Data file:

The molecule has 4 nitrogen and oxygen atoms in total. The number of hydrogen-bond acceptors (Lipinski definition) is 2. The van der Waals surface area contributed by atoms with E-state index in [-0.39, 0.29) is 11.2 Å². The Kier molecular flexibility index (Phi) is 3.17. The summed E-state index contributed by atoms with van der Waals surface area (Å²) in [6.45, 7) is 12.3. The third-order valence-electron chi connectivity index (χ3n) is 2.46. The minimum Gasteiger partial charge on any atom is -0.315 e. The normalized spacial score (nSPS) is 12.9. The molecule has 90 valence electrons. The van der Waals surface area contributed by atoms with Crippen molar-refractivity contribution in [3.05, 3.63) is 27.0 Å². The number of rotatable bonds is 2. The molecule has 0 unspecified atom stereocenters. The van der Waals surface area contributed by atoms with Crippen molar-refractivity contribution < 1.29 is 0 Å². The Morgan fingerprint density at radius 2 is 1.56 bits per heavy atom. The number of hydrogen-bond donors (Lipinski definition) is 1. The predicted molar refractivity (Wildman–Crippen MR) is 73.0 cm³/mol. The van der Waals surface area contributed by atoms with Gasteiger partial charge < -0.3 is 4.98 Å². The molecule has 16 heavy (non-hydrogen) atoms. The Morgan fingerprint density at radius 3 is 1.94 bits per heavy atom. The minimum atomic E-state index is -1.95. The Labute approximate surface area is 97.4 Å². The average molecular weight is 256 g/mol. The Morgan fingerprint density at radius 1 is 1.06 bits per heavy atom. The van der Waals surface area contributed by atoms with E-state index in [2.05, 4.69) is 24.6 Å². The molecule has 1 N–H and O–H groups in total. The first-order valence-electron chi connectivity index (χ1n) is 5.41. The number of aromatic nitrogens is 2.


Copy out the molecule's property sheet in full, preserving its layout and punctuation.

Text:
The molecule has 4 nitrogen and oxygen atoms in total. The number of hydrogen-bond acceptors (Lipinski definition) is 2. The van der Waals surface area contributed by atoms with E-state index in [-0.39, 0.29) is 11.2 Å². The Kier molecular flexibility index (Phi) is 3.17. The summed E-state index contributed by atoms with van der Waals surface area (Å²) in [6.45, 7) is 12.3. The third-order valence-electron chi connectivity index (χ3n) is 2.46. The minimum Gasteiger partial charge on any atom is -0.315 e. The normalized spacial score (nSPS) is 12.9. The molecule has 90 valence electrons. The van der Waals surface area contributed by atoms with Crippen molar-refractivity contribution in [3.05, 3.63) is 27.0 Å². The number of rotatable bonds is 2. The molecule has 0 unspecified atom stereocenters. The van der Waals surface area contributed by atoms with Crippen molar-refractivity contribution < 1.29 is 0 Å². The Morgan fingerprint density at radius 2 is 1.56 bits per heavy atom. The number of hydrogen-bond donors (Lipinski definition) is 1. The predicted molar refractivity (Wildman–Crippen MR) is 73.0 cm³/mol. The van der Waals surface area contributed by atoms with Gasteiger partial charge < -0.3 is 4.98 Å². The molecule has 16 heavy (non-hydrogen) atoms. The Morgan fingerprint density at radius 3 is 1.94 bits per heavy atom. The minimum atomic E-state index is -1.95. The Labute approximate surface area is 97.4 Å². The average molecular weight is 256 g/mol. The Morgan fingerprint density at radius 1 is 1.06 bits per heavy atom. The van der Waals surface area contributed by atoms with E-state index in [2.05, 4.69) is 24.6 Å². The molecule has 1 N–H and O–H groups in total. The first-order valence-electron chi connectivity index (χ1n) is 5.41. The number of aromatic nitrogens is 2.